In the past 10 years, digital tools, economic devastation and common sense have pressured companies of all sizes to cut down on the number of employees who are assigned to take care of the office. Unfortunately, jobs like cleaning the kitchen and buying more grinds for the shitty coffee maker are being offloaded onto people that have nothing to do with stocking the supply closet — like social media managers or operations staff.
Managed by Q (or “Q” from here on out, for the sake of decency), is a NYC-based service that turns all of those concerns into, of course, an app.
The name was originally meant to invoke the quartermaster from James Bond — the generally older grey-haired man who, in a fateful twist of bad screenplay writing, always gives Bond exactly the bizarre things he needed throughout the rest of the film — but has since gone on to just be an office mythology of fluid and uncertain meaning.
The service work like this: you sign up, and the Q team come to your office. They check the place out, see what kind of tasks a cleaner or office manager or mail room clerk would do, build you a custom list of tasks to be done by Q’s “operators” — the hired assistants who do Q’s handiwork. Then they install a wall-mounted iPad as a dashboard.
From then on, that iPad is your virtual administrative assistant. If you run out of staples or printer paper (people still use that stuff, right?), you tell Q. You can order cleaning crews and handymen for hourly rates, and input photos to give the helpers your more high-maintenance instructions, like how to arrange the conference room table or how to put the dog toys back in the right place (if you’re one of ~those~ startups).
“Office spaces need three things to operate: people to clean and fix, products like soap, orange juice and staples, and tech tools to run that space,” Q cofounder Saman Rahmanian told Betabeat. “All of these things can come from Q.”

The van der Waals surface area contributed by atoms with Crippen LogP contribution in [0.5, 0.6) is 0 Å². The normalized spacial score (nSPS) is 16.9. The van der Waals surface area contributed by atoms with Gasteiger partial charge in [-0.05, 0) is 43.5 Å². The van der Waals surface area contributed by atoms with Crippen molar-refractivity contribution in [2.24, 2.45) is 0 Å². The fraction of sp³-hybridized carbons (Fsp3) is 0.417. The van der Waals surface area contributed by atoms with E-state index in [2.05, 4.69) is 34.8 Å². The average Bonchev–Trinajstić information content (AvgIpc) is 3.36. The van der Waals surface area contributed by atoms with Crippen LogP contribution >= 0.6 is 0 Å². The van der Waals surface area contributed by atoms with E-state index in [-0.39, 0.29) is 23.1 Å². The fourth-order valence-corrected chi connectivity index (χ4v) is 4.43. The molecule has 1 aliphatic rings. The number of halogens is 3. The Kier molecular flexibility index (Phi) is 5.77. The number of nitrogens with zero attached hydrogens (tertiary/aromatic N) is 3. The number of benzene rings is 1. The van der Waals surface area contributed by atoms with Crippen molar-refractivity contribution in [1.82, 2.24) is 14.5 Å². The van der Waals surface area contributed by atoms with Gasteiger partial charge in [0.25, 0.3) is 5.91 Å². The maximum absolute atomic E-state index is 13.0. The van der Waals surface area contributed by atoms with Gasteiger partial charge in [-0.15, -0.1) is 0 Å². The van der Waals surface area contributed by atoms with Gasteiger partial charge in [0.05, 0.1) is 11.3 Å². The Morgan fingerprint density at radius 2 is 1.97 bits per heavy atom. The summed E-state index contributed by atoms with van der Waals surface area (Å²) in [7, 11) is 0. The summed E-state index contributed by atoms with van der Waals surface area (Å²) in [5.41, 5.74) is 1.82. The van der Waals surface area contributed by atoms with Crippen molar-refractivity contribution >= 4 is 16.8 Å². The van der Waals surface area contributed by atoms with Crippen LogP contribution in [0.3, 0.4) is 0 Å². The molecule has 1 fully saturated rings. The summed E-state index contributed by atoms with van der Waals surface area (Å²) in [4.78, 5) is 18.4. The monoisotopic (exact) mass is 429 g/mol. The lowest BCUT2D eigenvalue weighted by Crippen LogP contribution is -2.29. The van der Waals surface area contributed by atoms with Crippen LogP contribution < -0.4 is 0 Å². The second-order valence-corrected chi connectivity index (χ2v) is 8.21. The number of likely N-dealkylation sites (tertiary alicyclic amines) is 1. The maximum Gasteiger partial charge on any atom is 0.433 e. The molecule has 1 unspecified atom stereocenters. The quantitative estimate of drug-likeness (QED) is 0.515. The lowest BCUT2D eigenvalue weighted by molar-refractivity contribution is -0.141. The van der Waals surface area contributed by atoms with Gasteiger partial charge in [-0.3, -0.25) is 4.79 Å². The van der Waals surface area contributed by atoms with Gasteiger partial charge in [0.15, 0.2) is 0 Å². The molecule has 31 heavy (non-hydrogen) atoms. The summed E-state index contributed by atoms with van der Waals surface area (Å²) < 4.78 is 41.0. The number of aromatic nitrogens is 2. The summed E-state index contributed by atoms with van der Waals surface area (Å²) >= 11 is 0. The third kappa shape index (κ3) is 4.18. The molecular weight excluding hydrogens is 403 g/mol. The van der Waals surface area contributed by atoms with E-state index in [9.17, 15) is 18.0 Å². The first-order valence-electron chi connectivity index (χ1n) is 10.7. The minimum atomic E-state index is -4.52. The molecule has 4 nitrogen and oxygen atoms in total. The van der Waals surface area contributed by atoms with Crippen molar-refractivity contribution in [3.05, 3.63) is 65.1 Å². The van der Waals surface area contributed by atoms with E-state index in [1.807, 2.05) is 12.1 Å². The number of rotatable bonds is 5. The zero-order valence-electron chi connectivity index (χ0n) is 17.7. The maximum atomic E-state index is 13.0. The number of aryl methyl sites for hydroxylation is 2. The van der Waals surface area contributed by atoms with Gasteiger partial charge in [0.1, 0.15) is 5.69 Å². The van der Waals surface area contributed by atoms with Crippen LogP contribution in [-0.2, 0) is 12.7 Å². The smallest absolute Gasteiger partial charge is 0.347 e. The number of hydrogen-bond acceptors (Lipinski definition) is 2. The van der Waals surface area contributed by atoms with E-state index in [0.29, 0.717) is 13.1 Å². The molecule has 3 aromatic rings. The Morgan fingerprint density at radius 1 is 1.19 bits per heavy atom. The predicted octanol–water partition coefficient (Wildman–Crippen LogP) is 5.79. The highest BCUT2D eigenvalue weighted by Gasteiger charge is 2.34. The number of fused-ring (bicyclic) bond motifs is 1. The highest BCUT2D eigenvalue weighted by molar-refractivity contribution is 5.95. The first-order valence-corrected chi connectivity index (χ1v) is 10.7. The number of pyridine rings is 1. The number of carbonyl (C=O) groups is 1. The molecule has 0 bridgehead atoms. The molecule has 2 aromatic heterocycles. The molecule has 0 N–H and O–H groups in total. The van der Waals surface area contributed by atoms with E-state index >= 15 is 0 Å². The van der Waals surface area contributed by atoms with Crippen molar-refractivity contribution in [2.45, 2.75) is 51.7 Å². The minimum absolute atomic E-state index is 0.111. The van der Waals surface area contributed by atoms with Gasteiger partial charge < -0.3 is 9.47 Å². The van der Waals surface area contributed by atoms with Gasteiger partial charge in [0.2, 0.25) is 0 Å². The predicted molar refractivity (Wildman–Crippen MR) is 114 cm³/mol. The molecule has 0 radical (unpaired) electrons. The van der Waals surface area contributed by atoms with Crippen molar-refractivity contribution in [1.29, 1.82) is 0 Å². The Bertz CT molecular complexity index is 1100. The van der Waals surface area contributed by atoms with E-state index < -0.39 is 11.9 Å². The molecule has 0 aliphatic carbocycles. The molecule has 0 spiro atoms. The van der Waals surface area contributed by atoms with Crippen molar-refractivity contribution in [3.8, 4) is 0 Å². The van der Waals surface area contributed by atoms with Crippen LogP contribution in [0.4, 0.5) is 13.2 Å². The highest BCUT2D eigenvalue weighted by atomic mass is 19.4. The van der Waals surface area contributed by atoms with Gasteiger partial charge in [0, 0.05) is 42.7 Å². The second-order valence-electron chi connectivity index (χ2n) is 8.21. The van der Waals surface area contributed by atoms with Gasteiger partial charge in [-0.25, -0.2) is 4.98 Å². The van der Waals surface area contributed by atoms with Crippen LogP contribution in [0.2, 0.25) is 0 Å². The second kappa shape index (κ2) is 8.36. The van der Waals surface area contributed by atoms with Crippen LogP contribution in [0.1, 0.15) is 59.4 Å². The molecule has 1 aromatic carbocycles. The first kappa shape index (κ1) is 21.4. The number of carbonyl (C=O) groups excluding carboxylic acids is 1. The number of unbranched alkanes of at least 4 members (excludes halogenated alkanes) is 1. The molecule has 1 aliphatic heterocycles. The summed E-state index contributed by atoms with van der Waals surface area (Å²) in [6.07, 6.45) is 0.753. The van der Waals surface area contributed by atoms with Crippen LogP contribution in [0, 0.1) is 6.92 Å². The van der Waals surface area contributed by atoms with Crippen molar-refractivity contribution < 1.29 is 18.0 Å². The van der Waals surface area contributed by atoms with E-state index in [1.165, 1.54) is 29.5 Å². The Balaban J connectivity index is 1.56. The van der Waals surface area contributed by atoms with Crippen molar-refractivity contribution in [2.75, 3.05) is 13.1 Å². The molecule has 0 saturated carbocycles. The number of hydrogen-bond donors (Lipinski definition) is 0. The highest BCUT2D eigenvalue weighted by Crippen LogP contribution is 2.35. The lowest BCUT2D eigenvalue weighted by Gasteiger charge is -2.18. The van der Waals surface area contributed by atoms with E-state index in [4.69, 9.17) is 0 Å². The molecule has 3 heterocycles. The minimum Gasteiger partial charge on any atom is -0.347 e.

Q already handles the offices for Uber, Elite Daily and Kickstarter, the latter of which has an enormous Greenpoint office that’s built like an volcanic lair replete with catwalks and caverns.
“I remember walking into Kickstarter and thinking we were in over our heads,” cofounder Dan Teran told Betabeat. “It’s definitely a vast space, but our technology still shines.”
Some apps and “sharing” economy startups create ecosystems of mechanical turks and underpaid task rabbits who end up replacing stable, unionized jobs with hired mercenaries. Though Q’s “operators” are paid hourly, they receive full medical coverage.
“Our best cleaners are people with families,” Mr. Teran said. “People with those kinds of responsibilities can be hard to attract if you treat them like a contractor.”
The Q team insist they’re not out to build a contractor marketplace where they pay themselves handsomely as middlemen — instead, they want to free up people to just spend time doing their jobs instead of having to step away from their desk because that employee is the only one who happens to know where the spare Diet Cokes are.
For now they’re only in NYC, but want to start expanding by early next year. 150 startups in the Valley have already committed to to use Q as soon as they set up shop in San Francisco.
Now, if Q could figure out how to get our office to agree on a damn lunch order, they’d have our full support.